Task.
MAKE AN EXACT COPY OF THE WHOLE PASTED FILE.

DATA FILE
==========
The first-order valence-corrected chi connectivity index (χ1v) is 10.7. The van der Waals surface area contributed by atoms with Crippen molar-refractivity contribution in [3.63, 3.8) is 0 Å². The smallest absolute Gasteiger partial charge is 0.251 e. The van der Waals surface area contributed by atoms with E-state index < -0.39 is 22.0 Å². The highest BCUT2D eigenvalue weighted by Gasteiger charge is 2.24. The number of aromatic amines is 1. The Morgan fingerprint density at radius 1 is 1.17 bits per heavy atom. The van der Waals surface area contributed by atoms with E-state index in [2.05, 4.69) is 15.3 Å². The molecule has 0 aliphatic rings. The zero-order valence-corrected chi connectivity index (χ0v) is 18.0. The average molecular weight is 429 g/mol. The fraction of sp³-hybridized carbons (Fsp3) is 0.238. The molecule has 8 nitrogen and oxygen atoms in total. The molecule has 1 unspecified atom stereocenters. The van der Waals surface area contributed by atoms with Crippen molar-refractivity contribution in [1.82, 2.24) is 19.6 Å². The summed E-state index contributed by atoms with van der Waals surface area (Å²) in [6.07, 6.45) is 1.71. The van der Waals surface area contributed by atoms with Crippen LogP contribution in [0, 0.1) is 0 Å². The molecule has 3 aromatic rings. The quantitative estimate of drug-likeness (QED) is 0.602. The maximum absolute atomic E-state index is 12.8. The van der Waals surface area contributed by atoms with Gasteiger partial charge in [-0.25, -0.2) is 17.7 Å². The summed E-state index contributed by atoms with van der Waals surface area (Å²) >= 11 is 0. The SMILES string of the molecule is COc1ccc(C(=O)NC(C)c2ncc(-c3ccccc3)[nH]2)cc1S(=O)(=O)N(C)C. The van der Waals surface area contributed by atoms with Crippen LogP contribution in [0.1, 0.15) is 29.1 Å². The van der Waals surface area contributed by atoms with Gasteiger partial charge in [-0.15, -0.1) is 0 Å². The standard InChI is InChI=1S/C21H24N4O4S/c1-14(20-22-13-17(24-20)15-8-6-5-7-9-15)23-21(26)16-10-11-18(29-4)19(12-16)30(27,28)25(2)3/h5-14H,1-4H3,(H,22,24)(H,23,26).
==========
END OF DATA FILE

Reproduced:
The first-order valence-corrected chi connectivity index (χ1v) is 10.7. The van der Waals surface area contributed by atoms with Crippen molar-refractivity contribution in [3.63, 3.8) is 0 Å². The smallest absolute Gasteiger partial charge is 0.251 e. The van der Waals surface area contributed by atoms with E-state index < -0.39 is 22.0 Å². The highest BCUT2D eigenvalue weighted by Gasteiger charge is 2.24. The number of aromatic amines is 1. The Morgan fingerprint density at radius 1 is 1.17 bits per heavy atom. The van der Waals surface area contributed by atoms with E-state index in [2.05, 4.69) is 15.3 Å². The molecule has 0 aliphatic rings. The zero-order valence-corrected chi connectivity index (χ0v) is 18.0. The average molecular weight is 429 g/mol. The fraction of sp³-hybridized carbons (Fsp3) is 0.238. The molecule has 8 nitrogen and oxygen atoms in total. The molecule has 1 unspecified atom stereocenters. The van der Waals surface area contributed by atoms with Crippen molar-refractivity contribution in [1.82, 2.24) is 19.6 Å². The summed E-state index contributed by atoms with van der Waals surface area (Å²) in [6.07, 6.45) is 1.71. The van der Waals surface area contributed by atoms with Crippen LogP contribution in [0, 0.1) is 0 Å². The molecule has 3 aromatic rings. The quantitative estimate of drug-likeness (QED) is 0.602. The maximum absolute atomic E-state index is 12.8. The van der Waals surface area contributed by atoms with Gasteiger partial charge in [-0.25, -0.2) is 17.7 Å². The summed E-state index contributed by atoms with van der Waals surface area (Å²) >= 11 is 0. The SMILES string of the molecule is COc1ccc(C(=O)NC(C)c2ncc(-c3ccccc3)[nH]2)cc1S(=O)(=O)N(C)C. The van der Waals surface area contributed by atoms with Crippen LogP contribution in [0.1, 0.15) is 29.1 Å². The van der Waals surface area contributed by atoms with Gasteiger partial charge in [-0.15, -0.1) is 0 Å². The standard InChI is InChI=1S/C21H24N4O4S/c1-14(20-22-13-17(24-20)15-8-6-5-7-9-15)23-21(26)16-10-11-18(29-4)19(12-16)30(27,28)25(2)3/h5-14H,1-4H3,(H,22,24)(H,23,26).